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St. Pete earns a perfect score for LGBTQ+ inclusiveness 9 years in a row


Tampa, Orlando, Fort Lauderdale, Hollywood, Oakland Park and Wilton Manors also received scores of 100 on the equality index.

For the ninth year in a row, St. Petersburg received a perfect score on its Municipal Equality Index, which gauges the city's LGBTQ+ inclusion for its policies and services.

The index from the advocacy group Human Right's Campaign considers nondiscrimination laws, LGBTQ+ support services, and leadership and representation for LGBTQ+ equality, among other qualities.

Jim Nixon is St. Petersburg's LGBTQ+ liaison. He says he's proud of the city's score, which was maintained despite recent passage of controversial state policies, such as restrictions on transgender health care and the Parental Rights in Education law, referred to by critics as "Don't Say Gay."

"These are all things that we have to battle. And having these bright blue dots, as we always joke and say, throughout Florida, and cities like Tampa, Fort Lauderdale, Miami, Jacksonville, all scoring really well on the municipal index shows that our core populations are being covered in those inclusive policies,” Nixon said.

Some of the improvements to inclusiveness in St. Petersburg, according to Nixon, include updating the city’s human rights ordinance as well as nondiscrimination policies, even for working with outside contractors and having solid LGBTQ+ representation in the police department and city offices.

He says the Human Rights Campaign index is valuable when trying to attract new businesses and tourists.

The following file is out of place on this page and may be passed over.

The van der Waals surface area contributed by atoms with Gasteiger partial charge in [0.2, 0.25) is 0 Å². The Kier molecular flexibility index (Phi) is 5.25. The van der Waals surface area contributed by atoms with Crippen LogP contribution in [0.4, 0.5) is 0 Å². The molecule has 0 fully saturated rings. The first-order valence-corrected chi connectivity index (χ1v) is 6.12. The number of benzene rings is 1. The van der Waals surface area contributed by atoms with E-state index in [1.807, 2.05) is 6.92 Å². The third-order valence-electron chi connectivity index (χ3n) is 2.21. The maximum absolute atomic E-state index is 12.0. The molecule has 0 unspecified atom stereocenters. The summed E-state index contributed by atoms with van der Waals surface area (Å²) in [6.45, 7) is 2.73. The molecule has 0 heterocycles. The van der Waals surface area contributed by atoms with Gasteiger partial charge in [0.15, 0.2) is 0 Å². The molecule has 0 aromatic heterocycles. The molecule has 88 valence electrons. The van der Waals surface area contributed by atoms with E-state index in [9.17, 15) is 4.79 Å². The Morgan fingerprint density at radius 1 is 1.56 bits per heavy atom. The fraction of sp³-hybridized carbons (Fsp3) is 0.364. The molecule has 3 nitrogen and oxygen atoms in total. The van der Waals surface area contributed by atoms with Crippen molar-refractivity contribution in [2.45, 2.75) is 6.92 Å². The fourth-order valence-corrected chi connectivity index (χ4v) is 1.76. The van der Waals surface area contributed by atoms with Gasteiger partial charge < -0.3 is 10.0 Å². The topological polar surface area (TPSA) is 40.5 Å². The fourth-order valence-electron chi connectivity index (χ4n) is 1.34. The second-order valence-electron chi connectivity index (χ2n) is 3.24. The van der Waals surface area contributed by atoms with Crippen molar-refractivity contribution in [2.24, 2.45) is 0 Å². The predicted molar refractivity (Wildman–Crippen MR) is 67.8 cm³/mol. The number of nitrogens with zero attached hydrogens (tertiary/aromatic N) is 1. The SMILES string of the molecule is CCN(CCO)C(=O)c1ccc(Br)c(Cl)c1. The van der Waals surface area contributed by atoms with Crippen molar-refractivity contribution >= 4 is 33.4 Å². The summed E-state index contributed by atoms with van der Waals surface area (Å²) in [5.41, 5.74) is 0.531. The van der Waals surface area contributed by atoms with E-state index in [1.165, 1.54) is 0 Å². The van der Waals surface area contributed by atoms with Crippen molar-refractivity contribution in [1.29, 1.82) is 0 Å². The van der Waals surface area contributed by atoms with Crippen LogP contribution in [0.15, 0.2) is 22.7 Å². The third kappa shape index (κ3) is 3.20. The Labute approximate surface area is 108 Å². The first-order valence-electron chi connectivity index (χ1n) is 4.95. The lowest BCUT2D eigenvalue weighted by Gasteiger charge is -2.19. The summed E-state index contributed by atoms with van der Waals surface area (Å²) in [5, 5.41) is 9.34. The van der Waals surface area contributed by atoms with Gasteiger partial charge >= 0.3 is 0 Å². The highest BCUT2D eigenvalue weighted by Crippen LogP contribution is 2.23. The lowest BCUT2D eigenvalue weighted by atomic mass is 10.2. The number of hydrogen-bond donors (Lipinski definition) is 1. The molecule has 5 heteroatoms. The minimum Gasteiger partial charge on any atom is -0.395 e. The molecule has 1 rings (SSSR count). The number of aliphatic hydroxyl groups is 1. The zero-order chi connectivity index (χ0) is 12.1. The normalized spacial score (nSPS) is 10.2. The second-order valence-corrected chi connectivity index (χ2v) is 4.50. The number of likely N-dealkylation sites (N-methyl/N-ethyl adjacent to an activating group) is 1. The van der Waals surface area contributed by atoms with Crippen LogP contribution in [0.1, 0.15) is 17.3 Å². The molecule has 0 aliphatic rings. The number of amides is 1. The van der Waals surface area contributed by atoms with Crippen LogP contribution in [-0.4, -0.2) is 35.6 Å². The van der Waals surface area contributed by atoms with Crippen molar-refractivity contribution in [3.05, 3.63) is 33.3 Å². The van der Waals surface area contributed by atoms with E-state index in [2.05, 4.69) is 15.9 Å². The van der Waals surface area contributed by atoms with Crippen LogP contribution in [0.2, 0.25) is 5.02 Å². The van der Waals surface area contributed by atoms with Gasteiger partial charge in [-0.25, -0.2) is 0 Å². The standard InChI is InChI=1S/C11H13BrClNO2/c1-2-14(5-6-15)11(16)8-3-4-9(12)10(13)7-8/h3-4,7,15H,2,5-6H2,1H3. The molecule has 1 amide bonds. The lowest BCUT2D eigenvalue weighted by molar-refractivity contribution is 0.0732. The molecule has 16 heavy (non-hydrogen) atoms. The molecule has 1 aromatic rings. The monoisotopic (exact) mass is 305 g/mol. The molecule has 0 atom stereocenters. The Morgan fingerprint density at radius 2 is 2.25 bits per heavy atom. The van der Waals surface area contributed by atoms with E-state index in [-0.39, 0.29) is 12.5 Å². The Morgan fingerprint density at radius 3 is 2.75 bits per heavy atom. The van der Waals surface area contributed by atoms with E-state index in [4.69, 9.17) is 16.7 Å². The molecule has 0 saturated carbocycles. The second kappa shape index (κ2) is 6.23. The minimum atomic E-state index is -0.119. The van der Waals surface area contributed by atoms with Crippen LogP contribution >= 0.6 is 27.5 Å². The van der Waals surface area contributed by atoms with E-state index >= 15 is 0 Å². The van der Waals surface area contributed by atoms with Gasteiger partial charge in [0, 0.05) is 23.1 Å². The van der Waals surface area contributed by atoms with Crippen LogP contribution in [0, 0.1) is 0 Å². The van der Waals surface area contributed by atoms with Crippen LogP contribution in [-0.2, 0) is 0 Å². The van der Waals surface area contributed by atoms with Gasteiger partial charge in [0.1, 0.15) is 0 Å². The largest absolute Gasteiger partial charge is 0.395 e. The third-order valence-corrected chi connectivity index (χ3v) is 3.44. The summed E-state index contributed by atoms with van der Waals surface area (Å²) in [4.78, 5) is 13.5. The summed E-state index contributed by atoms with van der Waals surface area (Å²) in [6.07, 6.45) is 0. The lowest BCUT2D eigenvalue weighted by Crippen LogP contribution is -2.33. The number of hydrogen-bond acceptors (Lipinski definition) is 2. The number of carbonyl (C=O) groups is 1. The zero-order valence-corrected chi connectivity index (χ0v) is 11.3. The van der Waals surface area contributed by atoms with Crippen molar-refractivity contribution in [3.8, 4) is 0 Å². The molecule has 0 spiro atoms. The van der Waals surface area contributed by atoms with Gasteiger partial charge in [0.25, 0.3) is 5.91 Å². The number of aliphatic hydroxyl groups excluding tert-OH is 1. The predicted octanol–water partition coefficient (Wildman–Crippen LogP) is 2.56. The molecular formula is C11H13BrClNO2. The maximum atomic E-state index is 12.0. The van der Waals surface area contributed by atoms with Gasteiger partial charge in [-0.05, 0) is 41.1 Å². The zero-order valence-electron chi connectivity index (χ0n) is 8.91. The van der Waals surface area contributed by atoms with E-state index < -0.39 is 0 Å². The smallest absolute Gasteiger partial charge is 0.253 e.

"When we look to go into the tech industry and encourage businesses to relocate to St. Pete, the HRC directly relates to livability,” Nixon said. “And when you look at livability for your employees, and who will be happy to relocate to a destination, looking at the HRC Municipal Equality Index is really important."

And while the city has a score of 100, Nixon says there still are aspects of equality to work on, such as shoring up marriage equality benefits and getting rid of controversial conversion therapies.

“It's faced a very expensive litigation, and more than not, not won,” Nixon said. “So, the city has to look at that and see if that’s something that we want to challenge and go into, knowing where the outcome more than likely will be.”

Nixon says his goal for the next year is highlighting more diverse and minority voices within the LGBTQ+ community in St. Pete. And, he says, St. Petersburg's rich LGBTQ+ culture that it’s established in the past few decades is allowing the community to grow organically as well.

The cities of Tampa, Orlando, Fort Lauderdale, Hollywood, Oakland Park, and Wilton Manors also received scores of 100 on the equality index.

“Our gay and lesbian chamber of commerce has been around for 35 years, our gay and lesbian film festival just celebrated its 35th year, [St. Pete] Pride just celebrated 20 years,” Nixon said. “St. Pete has seen a renaissance, both in arts and culture, in going from God's waiting room to being a choice destination, and I think the LGBTQ community has been at the foundation of that.”

Daytona Beach received the lowest score in the state for the cities that qualified based on population size, with 30 points.

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